One part is an open-mike for all Colombians to launch complaints. He says that initially people were reserved about using this avenue but now they are very "outspoken," and their input is helpful. The second segment is with government officials and members of the military. "My follow-up to battalions is not on Friday, it's every day. It depends much more on the circumstances," he says. "When I get the morning report on security, I call those battalions in the regions where there are problems."

Mr. Uribe has salvaged democracy in a part of the world where criminality is on the rise. I wonder aloud how he sees South America. "When you review the Central American wars or other Latin American wars, you find that there were dictators and there were insurgents." But in Colombia, he says, the two sides are "democracy and narco-trafficking."

This is why he maintains that Colombia is not in a civil war, but rather in a struggle against "terrorists sponsored by narco-trafficking." He says he is most worried about "countries that, having the problem, do not recognize the problem, ignore it, and do not fight it." He doesn't name names, but Venezuela comes immediately to mind.

That reminds me of Hugo Chávez's ambitions to convert all of South America into a collectivist utopia under the banner of his Bolivarian revolution. Ecuador and Bolivia have already signed on. They call their ideology "21st century socialism," and I ask Mr. Uribe if thinks it is a threat to the region. He chooses his words carefully: "If it means the gradual elimination of democracy, it is a threat. If it means the gradual elimination of independent institutions, it is a threat. If it means the gradual elimination of private initiative, it is a threat."

His real gripe with socialism is entirely practical. Referring to the "old socialist model," he says it "brought many more problems than solutions." The main issue was the way in which it destroyed "private initiative, making people lazy and eliminating creativity."

Some analysts say that it was the creativity and industriousness of the Colombian that made this country the center of the cocaine business. How does this president, who has witnessed so much hardship due to the scourge of narco-trafficking, assess the war on drugs?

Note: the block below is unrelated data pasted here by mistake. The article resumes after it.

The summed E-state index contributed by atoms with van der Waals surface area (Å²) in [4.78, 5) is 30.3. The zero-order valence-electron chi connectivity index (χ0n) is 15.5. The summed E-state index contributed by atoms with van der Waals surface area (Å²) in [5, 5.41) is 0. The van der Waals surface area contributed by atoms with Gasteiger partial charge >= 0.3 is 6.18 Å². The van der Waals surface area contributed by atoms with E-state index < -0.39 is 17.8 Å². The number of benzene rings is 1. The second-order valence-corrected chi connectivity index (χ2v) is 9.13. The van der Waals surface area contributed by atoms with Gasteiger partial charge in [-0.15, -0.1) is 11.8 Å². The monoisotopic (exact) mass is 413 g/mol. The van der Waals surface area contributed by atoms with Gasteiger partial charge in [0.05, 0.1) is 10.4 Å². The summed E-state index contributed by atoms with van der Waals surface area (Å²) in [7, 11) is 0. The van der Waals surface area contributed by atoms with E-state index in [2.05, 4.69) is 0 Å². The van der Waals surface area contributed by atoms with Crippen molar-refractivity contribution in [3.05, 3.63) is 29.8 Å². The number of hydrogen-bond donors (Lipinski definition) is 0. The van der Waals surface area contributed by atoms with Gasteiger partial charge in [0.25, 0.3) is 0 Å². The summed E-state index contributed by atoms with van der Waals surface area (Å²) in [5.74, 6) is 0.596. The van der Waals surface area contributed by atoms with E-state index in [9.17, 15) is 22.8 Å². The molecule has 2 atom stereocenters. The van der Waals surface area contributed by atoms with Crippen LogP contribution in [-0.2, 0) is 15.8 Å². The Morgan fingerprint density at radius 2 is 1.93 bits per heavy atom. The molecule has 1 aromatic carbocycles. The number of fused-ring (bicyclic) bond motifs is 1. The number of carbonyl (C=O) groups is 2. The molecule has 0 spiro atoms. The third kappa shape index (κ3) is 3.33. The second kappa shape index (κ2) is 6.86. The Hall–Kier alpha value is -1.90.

Many years ago, he says that people thought that Colombia would become neither a producing nor a consuming country, and that it would always remain just a stopping-off point for traffickers. But, he says, "Colombia began producing and nowadays we have more than 300,000 addicts. Therefore we can no longer split our world into the industrialized consuming countries and the southern producing countries."

Does that tell us something about the inefficacy of the war on drugs as a way to reduce demand? He sees where I am going with this line of argument against the current U.S. policy of prohibition and interdiction and he moves to check me. "Many people have spoken about the necessity to legalize the business as a path to diminish criminality." But he argues that consumption in "personal doses" has been decriminalized in Colombia for 15 years and the criminality has only gotten worse. He is proud that his government is currently leading an effort, now moving through Congress, to restore penalties for drug consumption even in personal doses.

Isn't it true that the criminality remained because as long as the supply side remained illegal, the money from drug use was still going to gangsters? Here we find common ground: "What we found was that it is quite difficult to succeed in combating production and trafficking when you have legalized consumption."

But he goes on to defend the war on supply, explaining how coca cultivation is half of what it would be if he had not spearheaded an eradication campaign. The president says his success shows that "it is possible to win this war." He agrees with me that cultivation might have moved to other countries but that is why, he says, "this needs to be an international battle, engaging all governments."

So much talk about drug consumption reminds me of the U.S. I switch gears. The Obama administration and Democrats in Congress have blocked one of Mr. Uribe's most important initiatives—the bilateral free-trade agreement—and I ask about his relationship with Washington these days. He begins his response by making a case for the importance of the alliance for both sides. The U.S., he says, needs a strong ally in the region. And for Colombia, which needs "practical support" against narco-trafficking, U.S. help is crucial.

Nevertheless, having praised his country's great friend, he can't hide his disappointment about how Colombia has been treated on trade: "Of course I cannot understand the delay in the U.S. Congress to ratify our free trade agreement," he says, looking past me and out onto the runway. He leaves it at that.

As to whether he is optimistic about Colombia's future, he responds: "Of course. I have to be." But this answer comes with a qualifier: Colombians must remember where the country was eight years ago. "We are doing better," but "this country has had only 47 years of peace in 200 years of independent life." The new generation will only prosper, he warns, by consolidating the peace. To that end, he is off to Florencia, population 150,000, to carry that message personally, as he has for the past eight years.

Ms. O'Grady writes the Journal's Americas column.